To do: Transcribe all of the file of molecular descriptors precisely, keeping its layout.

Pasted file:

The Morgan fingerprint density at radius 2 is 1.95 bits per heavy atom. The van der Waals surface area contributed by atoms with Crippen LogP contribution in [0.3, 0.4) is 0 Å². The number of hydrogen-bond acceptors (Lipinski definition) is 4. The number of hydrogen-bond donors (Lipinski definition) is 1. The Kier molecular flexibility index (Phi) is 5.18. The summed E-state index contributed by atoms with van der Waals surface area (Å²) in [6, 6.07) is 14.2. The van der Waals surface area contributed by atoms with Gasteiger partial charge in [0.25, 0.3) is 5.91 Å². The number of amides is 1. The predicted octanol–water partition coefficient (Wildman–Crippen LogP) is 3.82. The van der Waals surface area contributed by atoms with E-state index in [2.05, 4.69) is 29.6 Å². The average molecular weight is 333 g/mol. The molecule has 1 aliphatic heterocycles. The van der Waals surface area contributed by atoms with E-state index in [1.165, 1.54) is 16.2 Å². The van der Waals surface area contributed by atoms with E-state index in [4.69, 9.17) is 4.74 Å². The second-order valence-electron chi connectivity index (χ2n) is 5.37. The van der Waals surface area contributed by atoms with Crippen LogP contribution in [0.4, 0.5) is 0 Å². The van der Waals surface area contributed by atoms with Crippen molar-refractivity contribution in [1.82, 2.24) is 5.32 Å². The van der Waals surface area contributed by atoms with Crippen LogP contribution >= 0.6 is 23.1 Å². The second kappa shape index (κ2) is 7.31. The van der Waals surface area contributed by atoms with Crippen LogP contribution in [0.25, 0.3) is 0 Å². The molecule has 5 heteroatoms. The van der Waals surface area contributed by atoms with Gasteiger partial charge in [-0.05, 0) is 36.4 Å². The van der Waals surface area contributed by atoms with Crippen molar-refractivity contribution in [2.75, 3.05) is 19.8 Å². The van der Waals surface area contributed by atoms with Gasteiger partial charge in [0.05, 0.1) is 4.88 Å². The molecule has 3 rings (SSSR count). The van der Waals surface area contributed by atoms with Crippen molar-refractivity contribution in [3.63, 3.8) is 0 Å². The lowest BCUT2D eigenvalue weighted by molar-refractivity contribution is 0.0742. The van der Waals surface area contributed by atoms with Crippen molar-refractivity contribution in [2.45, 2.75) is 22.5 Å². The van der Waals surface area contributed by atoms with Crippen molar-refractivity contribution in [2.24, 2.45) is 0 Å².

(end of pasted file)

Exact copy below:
The Morgan fingerprint density at radius 2 is 1.95 bits per heavy atom. The van der Waals surface area contributed by atoms with Crippen LogP contribution in [0.3, 0.4) is 0 Å². The number of hydrogen-bond acceptors (Lipinski definition) is 4. The number of hydrogen-bond donors (Lipinski definition) is 1. The Kier molecular flexibility index (Phi) is 5.18. The summed E-state index contributed by atoms with van der Waals surface area (Å²) in [6, 6.07) is 14.2. The van der Waals surface area contributed by atoms with Gasteiger partial charge in [0.25, 0.3) is 5.91 Å². The number of amides is 1. The predicted octanol–water partition coefficient (Wildman–Crippen LogP) is 3.82. The van der Waals surface area contributed by atoms with E-state index in [2.05, 4.69) is 29.6 Å². The average molecular weight is 333 g/mol. The molecule has 1 aliphatic heterocycles. The van der Waals surface area contributed by atoms with E-state index in [1.165, 1.54) is 16.2 Å². The van der Waals surface area contributed by atoms with E-state index in [4.69, 9.17) is 4.74 Å². The second-order valence-electron chi connectivity index (χ2n) is 5.37. The van der Waals surface area contributed by atoms with Crippen LogP contribution in [0.4, 0.5) is 0 Å². The van der Waals surface area contributed by atoms with Crippen molar-refractivity contribution in [1.82, 2.24) is 5.32 Å². The van der Waals surface area contributed by atoms with Crippen LogP contribution >= 0.6 is 23.1 Å². The second kappa shape index (κ2) is 7.31. The van der Waals surface area contributed by atoms with Crippen LogP contribution in [0.25, 0.3) is 0 Å². The molecule has 5 heteroatoms. The van der Waals surface area contributed by atoms with Gasteiger partial charge in [-0.05, 0) is 36.4 Å². The van der Waals surface area contributed by atoms with Crippen molar-refractivity contribution in [2.75, 3.05) is 19.8 Å². The van der Waals surface area contributed by atoms with Gasteiger partial charge in [0.05, 0.1) is 4.88 Å². The molecule has 3 rings (SSSR count). The van der Waals surface area contributed by atoms with Crippen molar-refractivity contribution in [3.63, 3.8) is 0 Å². The lowest BCUT2D eigenvalue weighted by molar-refractivity contribution is 0.0742. The van der Waals surface area contributed by atoms with Crippen molar-refractivity contribution in [2.45, 2.75) is 22.5 Å². The van der Waals surface area contributed by atoms with Crippen molar-refractivity contribution in [2.24, 2.45) is 0 Å².